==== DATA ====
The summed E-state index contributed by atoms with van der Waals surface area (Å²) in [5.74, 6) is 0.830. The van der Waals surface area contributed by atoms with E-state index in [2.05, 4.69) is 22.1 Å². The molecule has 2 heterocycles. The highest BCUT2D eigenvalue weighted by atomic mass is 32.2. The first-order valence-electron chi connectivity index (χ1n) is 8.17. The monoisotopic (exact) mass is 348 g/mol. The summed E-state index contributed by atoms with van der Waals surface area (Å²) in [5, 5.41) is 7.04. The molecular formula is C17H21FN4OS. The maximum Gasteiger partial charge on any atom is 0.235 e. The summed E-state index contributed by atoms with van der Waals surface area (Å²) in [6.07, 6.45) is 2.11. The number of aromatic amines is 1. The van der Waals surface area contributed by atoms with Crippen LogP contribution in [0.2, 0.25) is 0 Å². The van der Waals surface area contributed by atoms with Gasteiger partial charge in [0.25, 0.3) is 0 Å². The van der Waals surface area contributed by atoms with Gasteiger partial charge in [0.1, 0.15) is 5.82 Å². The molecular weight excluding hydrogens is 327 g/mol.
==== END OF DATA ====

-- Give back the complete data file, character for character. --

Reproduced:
The summed E-state index contributed by atoms with van der Waals surface area (Å²) in [5.74, 6) is 0.830. The van der Waals surface area contributed by atoms with E-state index in [2.05, 4.69) is 22.1 Å². The molecule has 2 heterocycles. The highest BCUT2D eigenvalue weighted by atomic mass is 32.2. The first-order valence-electron chi connectivity index (χ1n) is 8.17. The monoisotopic (exact) mass is 348 g/mol. The summed E-state index contributed by atoms with van der Waals surface area (Å²) in [5, 5.41) is 7.04. The molecular formula is C17H21FN4OS. The maximum Gasteiger partial charge on any atom is 0.235 e. The summed E-state index contributed by atoms with van der Waals surface area (Å²) in [6.07, 6.45) is 2.11. The number of aromatic amines is 1. The van der Waals surface area contributed by atoms with Crippen LogP contribution in [0.2, 0.25) is 0 Å². The van der Waals surface area contributed by atoms with Gasteiger partial charge in [0.25, 0.3) is 0 Å². The van der Waals surface area contributed by atoms with Gasteiger partial charge in [0.1, 0.15) is 5.82 Å². The molecular weight excluding hydrogens is 327 g/mol.